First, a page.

How Ideas Spread: Whose Norms Matter? Norm Localization and Institutional Change in Asian Regionalism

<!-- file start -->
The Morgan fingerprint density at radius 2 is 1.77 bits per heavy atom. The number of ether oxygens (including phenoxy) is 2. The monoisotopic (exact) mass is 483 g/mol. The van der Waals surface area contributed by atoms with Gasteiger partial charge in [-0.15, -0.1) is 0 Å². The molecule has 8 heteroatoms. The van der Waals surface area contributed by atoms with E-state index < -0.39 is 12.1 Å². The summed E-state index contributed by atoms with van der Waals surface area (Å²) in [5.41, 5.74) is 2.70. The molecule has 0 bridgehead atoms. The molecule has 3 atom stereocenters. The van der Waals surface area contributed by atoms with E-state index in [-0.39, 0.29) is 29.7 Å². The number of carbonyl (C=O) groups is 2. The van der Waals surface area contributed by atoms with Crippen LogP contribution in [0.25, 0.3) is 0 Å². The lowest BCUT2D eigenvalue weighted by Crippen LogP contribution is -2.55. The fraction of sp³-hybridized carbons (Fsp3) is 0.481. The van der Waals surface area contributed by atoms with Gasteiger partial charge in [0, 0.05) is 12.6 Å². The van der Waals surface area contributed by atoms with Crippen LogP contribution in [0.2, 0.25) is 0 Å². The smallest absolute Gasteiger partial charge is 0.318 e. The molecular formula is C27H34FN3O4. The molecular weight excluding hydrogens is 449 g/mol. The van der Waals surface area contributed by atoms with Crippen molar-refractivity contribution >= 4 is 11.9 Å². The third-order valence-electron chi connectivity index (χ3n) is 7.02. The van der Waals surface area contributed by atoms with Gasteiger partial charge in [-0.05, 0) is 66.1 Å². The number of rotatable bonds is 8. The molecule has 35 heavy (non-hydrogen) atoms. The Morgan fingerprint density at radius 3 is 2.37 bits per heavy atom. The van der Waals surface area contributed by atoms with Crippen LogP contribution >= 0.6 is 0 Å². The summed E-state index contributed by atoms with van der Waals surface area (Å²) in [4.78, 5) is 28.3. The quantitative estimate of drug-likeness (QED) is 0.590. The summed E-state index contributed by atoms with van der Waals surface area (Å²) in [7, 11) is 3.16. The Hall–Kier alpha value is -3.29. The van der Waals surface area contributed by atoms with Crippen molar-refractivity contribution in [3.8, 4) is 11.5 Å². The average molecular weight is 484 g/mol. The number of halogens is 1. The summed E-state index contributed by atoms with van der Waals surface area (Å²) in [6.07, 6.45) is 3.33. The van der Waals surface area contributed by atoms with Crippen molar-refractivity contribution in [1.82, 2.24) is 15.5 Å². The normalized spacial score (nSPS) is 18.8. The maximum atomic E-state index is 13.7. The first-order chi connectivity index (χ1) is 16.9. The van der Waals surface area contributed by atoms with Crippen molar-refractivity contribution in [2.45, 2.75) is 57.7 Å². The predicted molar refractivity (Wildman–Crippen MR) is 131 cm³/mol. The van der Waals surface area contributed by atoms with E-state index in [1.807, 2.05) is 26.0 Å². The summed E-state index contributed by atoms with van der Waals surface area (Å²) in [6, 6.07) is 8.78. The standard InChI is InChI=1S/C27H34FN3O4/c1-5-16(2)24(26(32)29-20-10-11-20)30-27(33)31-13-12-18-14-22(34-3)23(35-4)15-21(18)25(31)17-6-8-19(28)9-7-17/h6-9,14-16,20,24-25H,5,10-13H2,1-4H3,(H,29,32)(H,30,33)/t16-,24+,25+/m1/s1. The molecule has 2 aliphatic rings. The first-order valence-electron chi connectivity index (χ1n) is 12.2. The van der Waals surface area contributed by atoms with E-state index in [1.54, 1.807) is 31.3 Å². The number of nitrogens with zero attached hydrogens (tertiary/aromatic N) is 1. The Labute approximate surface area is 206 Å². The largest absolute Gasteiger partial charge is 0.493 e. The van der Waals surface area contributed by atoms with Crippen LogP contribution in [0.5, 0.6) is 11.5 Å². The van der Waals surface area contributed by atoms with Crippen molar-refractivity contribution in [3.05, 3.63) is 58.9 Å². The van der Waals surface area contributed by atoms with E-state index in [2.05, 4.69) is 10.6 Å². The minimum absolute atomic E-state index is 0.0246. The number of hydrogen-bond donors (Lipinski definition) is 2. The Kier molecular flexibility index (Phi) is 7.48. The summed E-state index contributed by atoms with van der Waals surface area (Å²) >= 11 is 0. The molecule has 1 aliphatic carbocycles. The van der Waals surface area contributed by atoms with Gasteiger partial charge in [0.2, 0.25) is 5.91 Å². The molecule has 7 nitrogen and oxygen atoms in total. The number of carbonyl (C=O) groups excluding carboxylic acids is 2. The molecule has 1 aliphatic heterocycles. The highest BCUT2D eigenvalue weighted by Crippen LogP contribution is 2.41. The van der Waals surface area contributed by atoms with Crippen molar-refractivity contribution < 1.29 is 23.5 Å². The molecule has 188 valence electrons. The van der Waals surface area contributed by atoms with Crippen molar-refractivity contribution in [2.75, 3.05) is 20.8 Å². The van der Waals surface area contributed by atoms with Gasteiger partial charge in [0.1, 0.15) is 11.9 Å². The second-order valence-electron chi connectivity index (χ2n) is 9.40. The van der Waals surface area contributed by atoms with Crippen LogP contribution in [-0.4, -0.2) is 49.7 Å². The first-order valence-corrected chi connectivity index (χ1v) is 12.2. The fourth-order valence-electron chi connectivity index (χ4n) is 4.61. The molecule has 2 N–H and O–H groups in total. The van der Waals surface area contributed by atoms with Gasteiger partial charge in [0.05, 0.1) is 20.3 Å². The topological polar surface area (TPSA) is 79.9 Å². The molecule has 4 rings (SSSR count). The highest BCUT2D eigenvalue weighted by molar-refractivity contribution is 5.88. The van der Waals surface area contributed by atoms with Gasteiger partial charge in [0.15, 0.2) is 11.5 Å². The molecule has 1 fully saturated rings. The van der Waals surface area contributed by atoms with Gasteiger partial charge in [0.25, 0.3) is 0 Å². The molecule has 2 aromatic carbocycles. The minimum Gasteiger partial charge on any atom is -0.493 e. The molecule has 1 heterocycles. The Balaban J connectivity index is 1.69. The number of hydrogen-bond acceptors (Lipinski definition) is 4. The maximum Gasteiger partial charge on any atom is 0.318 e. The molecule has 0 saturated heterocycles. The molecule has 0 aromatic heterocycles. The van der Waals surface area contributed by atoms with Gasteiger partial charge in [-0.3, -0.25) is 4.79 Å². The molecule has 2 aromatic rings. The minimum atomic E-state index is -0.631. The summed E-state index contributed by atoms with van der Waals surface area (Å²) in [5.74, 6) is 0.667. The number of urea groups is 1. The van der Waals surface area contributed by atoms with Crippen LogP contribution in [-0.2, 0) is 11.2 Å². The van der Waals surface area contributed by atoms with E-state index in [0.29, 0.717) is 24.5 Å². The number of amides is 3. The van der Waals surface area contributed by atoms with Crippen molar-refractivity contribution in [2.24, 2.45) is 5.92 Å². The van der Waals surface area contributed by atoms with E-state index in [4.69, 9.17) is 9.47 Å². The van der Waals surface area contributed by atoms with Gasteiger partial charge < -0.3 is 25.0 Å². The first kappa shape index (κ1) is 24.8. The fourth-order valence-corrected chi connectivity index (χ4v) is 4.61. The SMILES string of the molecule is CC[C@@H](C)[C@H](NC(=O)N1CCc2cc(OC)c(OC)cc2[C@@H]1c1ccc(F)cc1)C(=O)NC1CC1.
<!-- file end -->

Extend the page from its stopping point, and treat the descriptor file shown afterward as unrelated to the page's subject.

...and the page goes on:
Questions about norm diffusion in world politics are not simply about whether and how ideas matter, but also which and whose ideas matter. Constructivist scholarship on norms tends to focus on “hard” cases of moral transformation in which “good” global norms prevail over the “bad” local beliefs and practices. But many local beliefs are themselves part of a legitimate normative order, which conditions the acceptance of foreign norms. Going beyond an existential notion of congruence, this article proposes a dynamic explanation of norm diffusion that describes how local agents reconstruct foreign norms to ensure the norms fit with the agents' cognitive priors and identities. Congruence building thus becomes key to acceptance. Localization, not wholesale acceptance or rejection, settles most cases of normative contestation. Comparing the impact of two transnational norms on the Association of Southeast Asian Nations (ASEAN), this article shows that the variation in the norms' acceptance, indicated by the changes they produced in the goals and institutional apparatuses of the regional group, could be explained by the differential ability of local agents to reconstruct the norms to ensure a better fit with prior local norms, and the potential of the localized norm to enhance the appeal of some of their prior beliefs and institutions.I thank Peter Katzenstein, Jack Snyder, Chris Reus-Smit, Brian Job, Paul Evans, Iain Johnston, David Capie, Helen Nesadurai, Jeffrey Checkel, Kwa Chong Guan, Khong Yuen Foong, Anthony Milner, John Hobson, Etel Solingen, Michael Barnett, Richard Price, Martha Finnemore, and Frank Schimmelfennig for their comments on various earlier drafts of the article. This article is a revised version of a draft prepared for the American Political Science Association annual convention, San Francisco, 29 August–2 September 2001. Seminars on the article were offered at the Belfer Center for Science and International Affairs, Harvard University, in April 2001; the Modern Asia Seminar Series at Harvard University's Asia Center, in May 2001; the Department of International Relations, Australian National University, in September 2001; and the Institute of International Relations, University of British Columbia, in April 2002. I thank these institutions for their lively seminars offering invaluable feedback. I gratefully acknowledge valuable research assistance provided by Tan Ban Seng, Deborah Lee, and Karyn Wang at the Institute of Defence and Strategic Studies. I am also grateful to Harvard University Asia Centre and the Kennedy School's Asia Pacific Policy Program for fellowships to facilitate my research during 2000–2001.